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How Frida Kahlo Mixed Nature With Fashion

Frida in Front of the Cactus Fence, San Ángel, 1938 Photo: Nickolas Muray

Frida in Front of the Cactus Fence, San Ángel, 1938
Photo: Nickolas Muray

Stepping inside Frida Kahlo’s garden is a little like stepping inside her closet. The Mexican artist is known for her colorful, nonconformist
look—long skirts, uneven pink stacked heels, that iconic unibrow––and often wove nature into her wardrobe. “Frida would pick flowers straight from the garden and wear them in her hair,” said Joanna Groarke, a curator at the New York Botanical Garden. “Usually dahlias or bougainvillea.”

You can find both of those flower varieties at the exhibit Frida Kahlo: Art, Garden, Life, which opens at the Botanical Garden tomorrow and consists of two sections. First, horticulturists have re-created Kahlo and Diego Rivera’s garden at Casa Azul from archival photographs, paintings, and firsthand accounts. As expected, it’s filled with the Mexican flora, from cacti to jacarandas, that once surrounded the ranch-style home where the couple lived in Mexico City. A perfect model of Kahlo’s painting studio is also tucked inside the garden, right down to the oil paints and brushes. Just a short walk away, 14 botanical-themed works by Kahlo are on display in the museum, as well as numerous photographs of the famously camera-happy artist. “She never missed a photo op,” said Norberto Rivera, director of photography at Throckmorton Fine Art gallery, which loaned many of the photographs for the show. “She was her own PR girl.”

Kahlo’s actual wardrobe––and her surreal self-portraits––was deeply inspired by this garden. In life, she wore flowers piled onto her dark hair; on canvas, she painted herself as a sunflower-human hybrid. In one particularly striking painting, Self-Portrait With Thorn Necklace and Hummingbird, Kahlo wears a necklace made of thorns with a hummingbird charm and butterflies nestled into her headdress. “Those butterflies were real hair accessories that she wore,” said Mia D’Avanza, the exhibition’s coordinator at the NYBG. The indoor exhibit paired with the garden shows just how close Kahlo felt to the natural world. She wanted to do more than paint it, as landscape artists have done for centuries, she wanted to wear it. “It’s different than Monet, who painted his garden,” said NYBG’s lead horticulturist, Francisca Coelho. “The garden embodied her. It was her.”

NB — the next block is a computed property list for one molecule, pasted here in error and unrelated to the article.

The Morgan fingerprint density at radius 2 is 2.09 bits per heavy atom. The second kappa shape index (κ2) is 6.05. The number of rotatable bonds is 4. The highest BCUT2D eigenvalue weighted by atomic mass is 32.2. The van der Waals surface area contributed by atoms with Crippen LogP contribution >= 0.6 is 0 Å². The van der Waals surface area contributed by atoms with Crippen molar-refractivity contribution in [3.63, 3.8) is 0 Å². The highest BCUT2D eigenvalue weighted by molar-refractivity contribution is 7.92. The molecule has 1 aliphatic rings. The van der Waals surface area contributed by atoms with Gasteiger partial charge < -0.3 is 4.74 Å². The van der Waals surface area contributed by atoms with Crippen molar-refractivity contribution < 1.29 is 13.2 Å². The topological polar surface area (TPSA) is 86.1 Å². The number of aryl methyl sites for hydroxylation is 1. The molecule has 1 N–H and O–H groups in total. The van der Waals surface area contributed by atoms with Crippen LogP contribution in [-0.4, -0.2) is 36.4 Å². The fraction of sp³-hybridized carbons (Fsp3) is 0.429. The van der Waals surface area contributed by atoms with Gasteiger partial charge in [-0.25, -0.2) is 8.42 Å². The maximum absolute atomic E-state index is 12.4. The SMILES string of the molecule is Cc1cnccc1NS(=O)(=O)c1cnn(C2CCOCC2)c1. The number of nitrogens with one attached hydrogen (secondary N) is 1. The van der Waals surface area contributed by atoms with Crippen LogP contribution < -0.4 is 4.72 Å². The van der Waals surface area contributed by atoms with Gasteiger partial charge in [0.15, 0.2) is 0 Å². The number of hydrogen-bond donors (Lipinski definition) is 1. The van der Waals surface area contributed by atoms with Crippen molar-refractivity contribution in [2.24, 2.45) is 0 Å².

Frida Kahlo, Self Portrait with Thorn Necklace and Hummingbird, 1940 / Gucci Fall 2015
Photo: Courtesy of Artists Rights Society /

Kahlo’s eclectic closet has always fascinated the fashion world, but recently she’s been having a moment. Ishiuchi Miyako photographed her blue swimsuit and cat-eye glasses for the Michael Hoppen Gallery in London, and Throckmorton Fine Art will open an exhibit called Mirror Mirror…Portrait of Frida Kahlo in New York on May 21. On the runway, Kahlo’s natural influence can be felt in Gucci’s Fall 2015 collection by Alessandro Michele. The dresses strewn with flowers, the hummingbirds swooping across sweaters, the heirloom-style rings, and the tiny gold bees perched on the straps of lacy tops––it’s all colored with Kahlo’s free-form aesthetic.

“Her work was prophetic in anticipating broader cultural concerns such as post-colonialism, feminism, and civil rights, which are relevant today,” said Sandra Fuentes-Berain, the Consul General of Mexico in New York. We would also add that it was prophetic in anticipating what designers and consumers would crave from fashion in 2015. A bit of kookiness, color, and individuality—if not wilderness, then at least a garden. “I love the idea that a dress has a memory,” Michele said told at his show back in February. We can imagine Kahlo expressing a similar sentiment.

Frida Kahlo: Art, Garden, Life is on view May 16 to November 1 at the New York Botanical Garden.

Photo: Ivo M. Vermeulen

Photo: Ivo M. Vermeulen

—Austen Rosenfeld,

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